Tortoise rescued from Gidgegannup property returned to the wild


Police saved tortoise 228’s neck when they found it in a raid.
Police saved tortoise 228’s neck when they found it in a raid.

A CRITICALLY endangered western swamp tortoise seized by wildlife offices in a police raid on a Gidgegannup property in August has been returned to its natural habitat.

Environment Minister Albert Jacob said the tortoise was one of about 50 adult western swamp tortoises living in the wild.

“The survival and recovery of this particular western swamp tortoise is remarkable,” Mr Jacob said.

“This adult male was bred at Perth Zoo in 1991, released into Twin Swamps Nature Reserve at Bullsbrook in 1994 and tracked until its disappearance in 2010.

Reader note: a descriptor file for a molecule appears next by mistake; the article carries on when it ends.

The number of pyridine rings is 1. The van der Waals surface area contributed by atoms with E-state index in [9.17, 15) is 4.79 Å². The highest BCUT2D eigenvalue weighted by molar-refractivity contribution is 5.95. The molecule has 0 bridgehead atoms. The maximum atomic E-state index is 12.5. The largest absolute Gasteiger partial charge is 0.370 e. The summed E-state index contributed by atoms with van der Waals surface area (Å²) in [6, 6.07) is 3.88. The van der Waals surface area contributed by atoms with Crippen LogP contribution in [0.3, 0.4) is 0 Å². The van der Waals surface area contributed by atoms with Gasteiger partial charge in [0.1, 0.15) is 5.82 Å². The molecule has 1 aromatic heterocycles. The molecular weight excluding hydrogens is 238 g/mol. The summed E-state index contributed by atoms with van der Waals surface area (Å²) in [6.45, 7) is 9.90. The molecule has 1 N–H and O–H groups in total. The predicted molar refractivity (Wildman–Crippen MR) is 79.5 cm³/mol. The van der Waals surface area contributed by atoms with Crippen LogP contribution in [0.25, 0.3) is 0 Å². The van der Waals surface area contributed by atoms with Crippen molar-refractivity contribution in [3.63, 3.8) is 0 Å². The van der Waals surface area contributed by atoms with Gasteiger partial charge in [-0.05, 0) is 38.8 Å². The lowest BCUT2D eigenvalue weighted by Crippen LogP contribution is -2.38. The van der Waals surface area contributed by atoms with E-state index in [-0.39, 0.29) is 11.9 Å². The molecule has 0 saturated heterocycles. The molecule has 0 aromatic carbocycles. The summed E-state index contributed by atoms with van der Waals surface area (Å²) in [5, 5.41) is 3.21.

“Six years later, and after health checks and a period of quarantine at Perth Zoo, this tortoise has returned to the wild at the same reserve.”

The minister said the western swamp tortoise was the most endangered Australian reptile and it was illegal to keep the animal captive.

Under the new Biodiversity Conservation Act 2016, there are tougher penalties for offences involving threatened species.

A person found in possession of, or attempting to smuggle a critically endangered species will face a maximum fine of $500,000, rising to $2.5 million for a corporation.

“These strong new laws and effective penalties will help deter future wildlife crimes and provide much greater protection for the state’s native animals, particularly threatened species,” Mr Jacob said.

The Department of Parks and Wildlife was able to identify the tortoise by its markings as number 228.

It was among the first batch of 10 captive-bred juvenile western swamp tortoises bred at Perth Zoo and released into the wild.